I’ve been following you since the G.O.D MYKEL: The Last Martyr days. You took a risk with the cover, but I have so much respect for you for following your vision. How did that relate to the content? Who did the artwork? 

The artwork for The Last Martyr is a clear representation of the world I created within the music. It’s like a book cover for this story that I’m telling. You’d have to listen to truly understand the cover. The artwork was ideally designed by myself. It was actually drawn out by my tattoo artist, @playboyink, and then digitized. 

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Let’s take it back. Where did you grow up? What was childhood like?

I was born in The Bronx, where I lived til I was 8. I then moved to Harlem where the majority of my family grew up. My childhood was filled with pain, joy and tons of creative energy. Both of my parents, throughout all our struggles, taught me and my 5 siblings love and expression. Which in turn resulted in 6 lil misfit geniuses. We all turned out to be artistic leaders in one way or another. 

What music did you listen to? 

Growing up I listened to everything from Soul, Jazz, R&B, Reggae, Pop and of course Hip Hop. My mom was a poet who could always carry a tune and my pops was a rapper/ producer. I’ve always had a home studio in my crib so you could imagine the vibrations in my home. Since a youngin I was consumed by music. I played the drums throughout middle and high school. My love for music started at a very early age. 

You are from New York, the birth place of hip hop. Do you have close ties to your city? Or do you do your own thing? 

Of course I have close ties to my city. Most of my friends and family are there. It’s still home for me no matter what. But I’ve always done my own thing. I’ve always been a leader amongst my peers.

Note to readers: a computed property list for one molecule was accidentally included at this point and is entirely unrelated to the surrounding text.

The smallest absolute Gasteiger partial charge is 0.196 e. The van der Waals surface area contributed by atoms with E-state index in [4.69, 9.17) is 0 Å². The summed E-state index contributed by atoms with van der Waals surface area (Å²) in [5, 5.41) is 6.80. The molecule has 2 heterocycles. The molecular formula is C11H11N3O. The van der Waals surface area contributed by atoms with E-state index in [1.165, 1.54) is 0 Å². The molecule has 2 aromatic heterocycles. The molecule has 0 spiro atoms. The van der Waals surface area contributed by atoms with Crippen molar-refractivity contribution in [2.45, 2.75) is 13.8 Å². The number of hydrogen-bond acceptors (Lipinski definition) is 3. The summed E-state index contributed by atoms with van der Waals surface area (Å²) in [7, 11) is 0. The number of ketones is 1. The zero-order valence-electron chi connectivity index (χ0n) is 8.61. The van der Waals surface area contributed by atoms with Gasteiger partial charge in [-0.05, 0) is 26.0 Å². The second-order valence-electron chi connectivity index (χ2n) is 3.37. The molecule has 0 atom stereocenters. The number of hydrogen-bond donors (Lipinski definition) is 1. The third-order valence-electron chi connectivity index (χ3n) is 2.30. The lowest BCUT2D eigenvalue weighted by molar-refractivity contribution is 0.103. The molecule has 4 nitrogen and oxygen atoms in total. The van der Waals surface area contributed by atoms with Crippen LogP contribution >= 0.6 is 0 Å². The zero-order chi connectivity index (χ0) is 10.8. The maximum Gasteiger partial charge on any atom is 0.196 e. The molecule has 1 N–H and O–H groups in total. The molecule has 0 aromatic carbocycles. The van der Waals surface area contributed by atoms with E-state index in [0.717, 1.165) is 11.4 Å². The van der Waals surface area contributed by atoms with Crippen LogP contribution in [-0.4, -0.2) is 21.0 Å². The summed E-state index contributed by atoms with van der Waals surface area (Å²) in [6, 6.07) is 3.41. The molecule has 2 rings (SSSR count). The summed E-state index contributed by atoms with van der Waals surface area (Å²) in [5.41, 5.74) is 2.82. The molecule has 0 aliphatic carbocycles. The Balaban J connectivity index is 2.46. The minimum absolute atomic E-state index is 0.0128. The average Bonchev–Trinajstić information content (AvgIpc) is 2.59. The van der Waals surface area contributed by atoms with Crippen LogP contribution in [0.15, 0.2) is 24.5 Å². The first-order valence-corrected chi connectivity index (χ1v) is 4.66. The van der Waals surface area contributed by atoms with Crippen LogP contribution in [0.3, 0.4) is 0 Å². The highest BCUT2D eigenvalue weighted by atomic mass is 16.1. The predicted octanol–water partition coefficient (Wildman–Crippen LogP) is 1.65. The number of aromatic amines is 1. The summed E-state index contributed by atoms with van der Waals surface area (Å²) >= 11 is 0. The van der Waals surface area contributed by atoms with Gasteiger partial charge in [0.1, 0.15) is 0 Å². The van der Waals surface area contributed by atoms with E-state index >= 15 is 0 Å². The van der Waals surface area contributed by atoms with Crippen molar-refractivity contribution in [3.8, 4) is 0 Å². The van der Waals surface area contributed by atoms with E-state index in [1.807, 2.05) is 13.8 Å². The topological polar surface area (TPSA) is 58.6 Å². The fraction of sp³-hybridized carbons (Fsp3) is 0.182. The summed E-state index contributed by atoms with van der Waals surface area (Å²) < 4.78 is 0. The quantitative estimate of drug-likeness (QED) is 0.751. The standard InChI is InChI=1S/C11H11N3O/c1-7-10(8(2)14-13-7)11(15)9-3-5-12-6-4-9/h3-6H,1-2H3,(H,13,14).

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Could you rap this well from the jump, or did it take time to develop your craft?

A lot of late nights and early mornings were put into my craft, and still to this day. Although my skill was cultivated naturally, I put a lot of time into mastering it. I still have not reached my full potential.


How do you feel about hip hop at this very moment?

Hip Hop right now when we’re talking music is in a great place. It’s more diverse than ever. But as an entertainment there’s definitely a lot of bullshit goin on but that comes with the territory. Me personally, I wanna be known for the music first. All that otha shit comes second. 

Who do you listen to or look up to in the hip hop world?

My ear is very versatile. I listen to everything from Young Thug to Lupe Fiasco. I look up to all the pioneers and especially the greats that are still giving vibes to this day. I won’t name all of them cuz we’ll be here all day. But as far as the newer generation, I look up to Rocky, Joey Bada$$, Chance The Rapper, Tyler and a few other niggas who I feel have set the blueprint on how I wanna come in the game. On my own terms doing things the way I see fit. 

Any parting words?


Thanks for taking the time!